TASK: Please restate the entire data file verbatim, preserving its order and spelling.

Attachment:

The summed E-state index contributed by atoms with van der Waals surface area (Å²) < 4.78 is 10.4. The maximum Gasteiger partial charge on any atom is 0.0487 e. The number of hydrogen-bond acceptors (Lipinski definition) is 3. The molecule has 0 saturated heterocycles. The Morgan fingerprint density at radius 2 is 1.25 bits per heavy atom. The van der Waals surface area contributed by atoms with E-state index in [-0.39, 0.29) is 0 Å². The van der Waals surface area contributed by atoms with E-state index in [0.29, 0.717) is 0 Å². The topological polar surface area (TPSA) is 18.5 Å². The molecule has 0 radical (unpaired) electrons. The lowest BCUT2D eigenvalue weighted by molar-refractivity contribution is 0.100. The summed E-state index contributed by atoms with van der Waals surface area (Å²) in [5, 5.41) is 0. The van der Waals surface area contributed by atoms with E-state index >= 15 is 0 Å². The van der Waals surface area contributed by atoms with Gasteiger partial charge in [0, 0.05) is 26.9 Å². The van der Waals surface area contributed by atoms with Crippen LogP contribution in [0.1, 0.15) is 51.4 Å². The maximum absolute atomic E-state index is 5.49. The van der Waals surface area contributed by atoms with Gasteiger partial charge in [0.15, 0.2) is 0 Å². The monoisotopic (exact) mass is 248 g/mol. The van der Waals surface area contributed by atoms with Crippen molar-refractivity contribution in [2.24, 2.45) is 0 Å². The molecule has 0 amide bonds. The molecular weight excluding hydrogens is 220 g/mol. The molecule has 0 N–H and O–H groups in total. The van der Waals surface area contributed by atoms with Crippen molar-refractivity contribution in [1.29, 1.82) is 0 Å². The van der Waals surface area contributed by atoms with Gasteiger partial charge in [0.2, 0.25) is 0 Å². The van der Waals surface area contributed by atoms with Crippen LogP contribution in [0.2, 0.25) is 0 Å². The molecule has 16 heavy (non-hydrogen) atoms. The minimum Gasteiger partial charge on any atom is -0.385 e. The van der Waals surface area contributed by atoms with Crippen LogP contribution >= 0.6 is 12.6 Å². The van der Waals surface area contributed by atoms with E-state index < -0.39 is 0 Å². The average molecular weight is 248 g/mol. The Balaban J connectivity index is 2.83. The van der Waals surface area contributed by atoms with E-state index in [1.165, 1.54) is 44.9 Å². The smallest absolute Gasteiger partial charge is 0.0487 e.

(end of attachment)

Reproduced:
The summed E-state index contributed by atoms with van der Waals surface area (Å²) < 4.78 is 10.4. The maximum Gasteiger partial charge on any atom is 0.0487 e. The number of hydrogen-bond acceptors (Lipinski definition) is 3. The molecule has 0 saturated heterocycles. The Morgan fingerprint density at radius 2 is 1.25 bits per heavy atom. The van der Waals surface area contributed by atoms with E-state index in [-0.39, 0.29) is 0 Å². The van der Waals surface area contributed by atoms with E-state index in [0.29, 0.717) is 0 Å². The topological polar surface area (TPSA) is 18.5 Å². The molecule has 0 radical (unpaired) electrons. The lowest BCUT2D eigenvalue weighted by molar-refractivity contribution is 0.100. The summed E-state index contributed by atoms with van der Waals surface area (Å²) in [5, 5.41) is 0. The van der Waals surface area contributed by atoms with E-state index >= 15 is 0 Å². The van der Waals surface area contributed by atoms with Gasteiger partial charge in [0, 0.05) is 26.9 Å². The van der Waals surface area contributed by atoms with Crippen LogP contribution in [0.1, 0.15) is 51.4 Å². The maximum absolute atomic E-state index is 5.49. The van der Waals surface area contributed by atoms with Gasteiger partial charge in [0.15, 0.2) is 0 Å². The monoisotopic (exact) mass is 248 g/mol. The van der Waals surface area contributed by atoms with Crippen molar-refractivity contribution in [2.24, 2.45) is 0 Å². The molecule has 0 amide bonds. The molecular weight excluding hydrogens is 220 g/mol. The molecule has 0 N–H and O–H groups in total. The van der Waals surface area contributed by atoms with Crippen molar-refractivity contribution in [1.29, 1.82) is 0 Å². The van der Waals surface area contributed by atoms with Gasteiger partial charge in [0.2, 0.25) is 0 Å². The van der Waals surface area contributed by atoms with Crippen LogP contribution in [0.2, 0.25) is 0 Å². The molecule has 16 heavy (non-hydrogen) atoms. The minimum Gasteiger partial charge on any atom is -0.385 e. The van der Waals surface area contributed by atoms with Crippen LogP contribution >= 0.6 is 12.6 Å². The van der Waals surface area contributed by atoms with E-state index < -0.39 is 0 Å². The average molecular weight is 248 g/mol. The Balaban J connectivity index is 2.83. The van der Waals surface area contributed by atoms with E-state index in [1.165, 1.54) is 44.9 Å². The smallest absolute Gasteiger partial charge is 0.0487 e.